RARE Daily

Rare Disease Drug Developers Continue to Face Headwinds in May, Realign Priorities to Conserve Cash

June 14, 2022

May was a difficult month for raising capital for therapeutic drug developers, with public and private capital raised by companies focused on rare diseases down 42.4 percent year-to-date compared to the same period in 2021, according to data from Dealforma and Global Genes.

Comparisons to the same period in 2021, when the biotech boom was still going strong, are stark for therapeutics drug developers in general, and especially for public companies that have seen their market capitalization decimated over the past year, making it difficult to access to capital needed to fund their programs.

Global Genes added five companies in May to a growing list of rare disease drug developers that have restructured—cut their workforce and prioritized pipelines—to conserve cash: BridgeBio, Avalo Therapeutics, Orion, Agios, and Scholar Rock.

BridgeBio took several steps to reduce its burn rate, build cash, and focus its pipeline. The company reduced staff and out-licensed six programs in recent weeks as part of that effort. BridgeBio also sold a priority review voucher for $110 million. It also entered an exclusive license with Bristol Myers Squibb to develop and commercialize BBP-398, a potentially best-in-class SHP2 inhibitor, in oncology. The deal, which was the largest partnering deal for a rare disease focused biotech in May, expands on an earlier between BridgeBio and Bristol Myers Squibb, and gives BridgeBio an upfront payment of $90 million with the potential for up to $815 million in development, regulatory and sales milestone payments, and tiered royalties in the low- to mid-teens.

Chimerix raised money to support its most advanced clinical-stage program, in development for H3 K27M-mutant glioma, by selling exclusive worldwide rights to its FDA-approved medical countermeasure for smallpox, Tembexa, to Emergent BioSolutions for up to $337.5 million plus royalties.

Although raising capital in the public markets is difficult, timing can make a difference. Metabolic disease focused biotech Rezolute raised $130 million in an underwritten registered direct offering on the heels of reporting positive results from its Phase 2b RIZE study of RZ358 in patients with congenital hyperinsulinism.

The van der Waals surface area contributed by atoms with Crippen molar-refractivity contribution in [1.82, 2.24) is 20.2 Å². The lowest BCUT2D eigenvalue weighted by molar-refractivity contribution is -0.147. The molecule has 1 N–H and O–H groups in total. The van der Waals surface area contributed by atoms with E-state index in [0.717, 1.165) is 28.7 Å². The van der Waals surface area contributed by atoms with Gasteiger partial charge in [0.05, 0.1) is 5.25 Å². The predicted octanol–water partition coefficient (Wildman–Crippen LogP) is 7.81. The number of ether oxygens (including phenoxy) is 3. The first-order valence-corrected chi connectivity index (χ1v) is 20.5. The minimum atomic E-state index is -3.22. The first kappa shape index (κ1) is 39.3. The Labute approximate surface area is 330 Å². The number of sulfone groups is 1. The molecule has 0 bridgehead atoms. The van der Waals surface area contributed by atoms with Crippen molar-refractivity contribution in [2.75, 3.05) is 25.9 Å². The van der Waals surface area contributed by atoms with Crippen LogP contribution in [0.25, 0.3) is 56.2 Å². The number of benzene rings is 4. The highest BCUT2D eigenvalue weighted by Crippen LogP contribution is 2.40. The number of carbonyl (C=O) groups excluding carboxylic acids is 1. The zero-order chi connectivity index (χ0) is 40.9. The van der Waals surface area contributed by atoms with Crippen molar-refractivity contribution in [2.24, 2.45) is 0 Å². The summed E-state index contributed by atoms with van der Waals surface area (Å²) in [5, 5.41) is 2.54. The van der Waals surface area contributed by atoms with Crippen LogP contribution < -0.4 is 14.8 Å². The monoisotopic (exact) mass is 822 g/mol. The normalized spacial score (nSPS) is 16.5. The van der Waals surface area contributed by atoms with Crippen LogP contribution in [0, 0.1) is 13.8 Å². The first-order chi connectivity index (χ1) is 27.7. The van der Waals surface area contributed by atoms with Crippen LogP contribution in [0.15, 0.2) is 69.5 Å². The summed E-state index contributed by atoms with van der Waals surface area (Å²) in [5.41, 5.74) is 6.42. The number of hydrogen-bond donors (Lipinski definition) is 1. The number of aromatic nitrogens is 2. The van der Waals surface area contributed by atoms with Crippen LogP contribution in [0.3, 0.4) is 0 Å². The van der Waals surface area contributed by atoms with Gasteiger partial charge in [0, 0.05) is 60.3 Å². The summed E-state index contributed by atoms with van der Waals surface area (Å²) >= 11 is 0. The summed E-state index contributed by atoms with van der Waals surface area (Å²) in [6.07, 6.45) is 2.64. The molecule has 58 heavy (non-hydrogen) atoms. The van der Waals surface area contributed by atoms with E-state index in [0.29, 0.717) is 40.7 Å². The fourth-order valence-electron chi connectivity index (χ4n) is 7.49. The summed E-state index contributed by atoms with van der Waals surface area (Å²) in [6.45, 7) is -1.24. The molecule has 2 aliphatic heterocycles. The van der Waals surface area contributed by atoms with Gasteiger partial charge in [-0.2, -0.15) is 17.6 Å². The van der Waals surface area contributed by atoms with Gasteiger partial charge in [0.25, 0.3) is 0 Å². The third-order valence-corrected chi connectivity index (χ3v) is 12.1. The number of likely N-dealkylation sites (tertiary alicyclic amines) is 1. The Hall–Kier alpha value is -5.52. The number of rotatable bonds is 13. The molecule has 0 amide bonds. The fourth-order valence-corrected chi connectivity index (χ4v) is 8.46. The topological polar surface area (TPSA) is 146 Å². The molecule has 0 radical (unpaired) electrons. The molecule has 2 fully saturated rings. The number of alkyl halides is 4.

The only initial public offering in May was completed by PepGen, a company advancing next generation oligonucleotide therapies to treat rare neuromuscular and neurological diseases, which priced an initial public offering of 9 million shares of common stock at $12.00 per share to raise $108 million. Going public in a bear market, PepGen offered 1.8 million more shares than it had anticipated and priced below its targeted range of $13 to $15 per share. PepGen’s says its cell-penetrating peptide technology for oligonucleotide delivery will dramatically enhance delivery of oligonucleotides to key tissues, while also improving safety compared with competing therapies.

Venture financings, down 45.5 percent for all therapeutics companies year-to-date compared to the same period in 2021, is down only 25.7 percent for rare disease drug developers. Venture capital firms raised a lot of cash during the pandemic to deploy in a range of new technologies aimed at deeper biological understanding to address and refine genetically targeted precision medicines.

Kriya Therapeutics raised $270 million in a series C financing to advance an ecosystem for delivering best-in-class technologies and medicines in gene therapy, with core business units in technology, manufacturing, R&D, and therapeutics. Krya leverages a proprietary computational platform, in-house manufacturing infrastructure, and rational design toolkit to bring potentially transformative gene therapies to a broad range of diseases, while improving speed to market and reducing cost.

MOMA Therapeutics raised $150 million in a series B financing to advance a drug discovery platform that exploits a key vulnerability inherent to all enzymes. By focusing its platform on disease-causing proteins, MOMA aims to develop precision medicines for patients with significant unmet medical needs.

Dianthus Therapeutics launched with $100 million in a series A financing to advance the next generation of selective complement therapeutics to treat severe and rare autoimmune diseases. The company says its monoclonal antibodies have the potential to overcome the limitations of current complement therapeutics because they target only the active form of the C1s complement protein, enabling a lower dosing volume and less frequent administration.

One bright spot for biotech is the fact that Big Pharma is flush with cash for deals and partnerships, which it is beginning to deploy (Pfizer paid $11.6 billion for neurologic drug developer Biohaven Pharmaceutical in May), some of which will naturally be funneled into the rare disease space with the growing focus on genetically-targeted medicines.




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